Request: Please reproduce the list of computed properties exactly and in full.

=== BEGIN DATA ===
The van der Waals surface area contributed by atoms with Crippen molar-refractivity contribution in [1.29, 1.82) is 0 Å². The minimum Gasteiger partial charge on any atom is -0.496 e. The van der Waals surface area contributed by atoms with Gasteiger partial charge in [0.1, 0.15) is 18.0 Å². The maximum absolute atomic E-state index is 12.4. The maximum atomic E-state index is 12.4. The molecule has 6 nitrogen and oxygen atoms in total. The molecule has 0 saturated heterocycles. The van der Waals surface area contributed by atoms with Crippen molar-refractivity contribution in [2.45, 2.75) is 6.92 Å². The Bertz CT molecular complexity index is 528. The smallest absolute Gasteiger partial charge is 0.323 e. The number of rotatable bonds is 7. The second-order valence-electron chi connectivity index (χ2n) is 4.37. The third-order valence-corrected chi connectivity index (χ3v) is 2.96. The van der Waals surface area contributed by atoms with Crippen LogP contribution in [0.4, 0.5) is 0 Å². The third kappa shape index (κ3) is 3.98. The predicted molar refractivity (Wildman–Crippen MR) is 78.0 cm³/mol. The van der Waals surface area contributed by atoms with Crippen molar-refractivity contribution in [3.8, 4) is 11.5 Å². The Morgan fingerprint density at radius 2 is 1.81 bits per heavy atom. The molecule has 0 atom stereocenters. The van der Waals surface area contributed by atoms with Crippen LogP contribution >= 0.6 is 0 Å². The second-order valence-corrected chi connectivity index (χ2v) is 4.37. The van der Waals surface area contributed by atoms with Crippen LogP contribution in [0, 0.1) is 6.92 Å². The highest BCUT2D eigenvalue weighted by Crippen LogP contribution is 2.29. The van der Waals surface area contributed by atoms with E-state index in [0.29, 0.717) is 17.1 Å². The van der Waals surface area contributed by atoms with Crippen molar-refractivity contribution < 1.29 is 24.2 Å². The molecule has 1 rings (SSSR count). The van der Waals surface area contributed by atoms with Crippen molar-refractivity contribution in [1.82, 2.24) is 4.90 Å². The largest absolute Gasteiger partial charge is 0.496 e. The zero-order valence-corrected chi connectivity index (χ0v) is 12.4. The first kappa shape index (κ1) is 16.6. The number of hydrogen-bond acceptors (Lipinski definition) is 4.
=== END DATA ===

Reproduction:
The van der Waals surface area contributed by atoms with Crippen molar-refractivity contribution in [1.29, 1.82) is 0 Å². The minimum Gasteiger partial charge on any atom is -0.496 e. The van der Waals surface area contributed by atoms with Gasteiger partial charge in [0.1, 0.15) is 18.0 Å². The maximum absolute atomic E-state index is 12.4. The maximum atomic E-state index is 12.4. The molecule has 6 nitrogen and oxygen atoms in total. The molecule has 0 saturated heterocycles. The van der Waals surface area contributed by atoms with Crippen molar-refractivity contribution in [2.45, 2.75) is 6.92 Å². The Bertz CT molecular complexity index is 528. The smallest absolute Gasteiger partial charge is 0.323 e. The number of rotatable bonds is 7. The second-order valence-electron chi connectivity index (χ2n) is 4.37. The third-order valence-corrected chi connectivity index (χ3v) is 2.96. The van der Waals surface area contributed by atoms with Crippen LogP contribution in [0.4, 0.5) is 0 Å². The third kappa shape index (κ3) is 3.98. The predicted molar refractivity (Wildman–Crippen MR) is 78.0 cm³/mol. The van der Waals surface area contributed by atoms with Crippen molar-refractivity contribution in [3.8, 4) is 11.5 Å². The Morgan fingerprint density at radius 2 is 1.81 bits per heavy atom. The molecule has 0 atom stereocenters. The van der Waals surface area contributed by atoms with Crippen LogP contribution >= 0.6 is 0 Å². The second-order valence-corrected chi connectivity index (χ2v) is 4.37. The van der Waals surface area contributed by atoms with Crippen LogP contribution in [0, 0.1) is 6.92 Å². The highest BCUT2D eigenvalue weighted by Crippen LogP contribution is 2.29. The van der Waals surface area contributed by atoms with E-state index in [0.29, 0.717) is 17.1 Å². The van der Waals surface area contributed by atoms with Crippen molar-refractivity contribution < 1.29 is 24.2 Å². The molecule has 1 rings (SSSR count). The van der Waals surface area contributed by atoms with Crippen molar-refractivity contribution in [1.82, 2.24) is 4.90 Å². The largest absolute Gasteiger partial charge is 0.496 e. The zero-order valence-corrected chi connectivity index (χ0v) is 12.4. The first kappa shape index (κ1) is 16.6. The number of hydrogen-bond acceptors (Lipinski definition) is 4.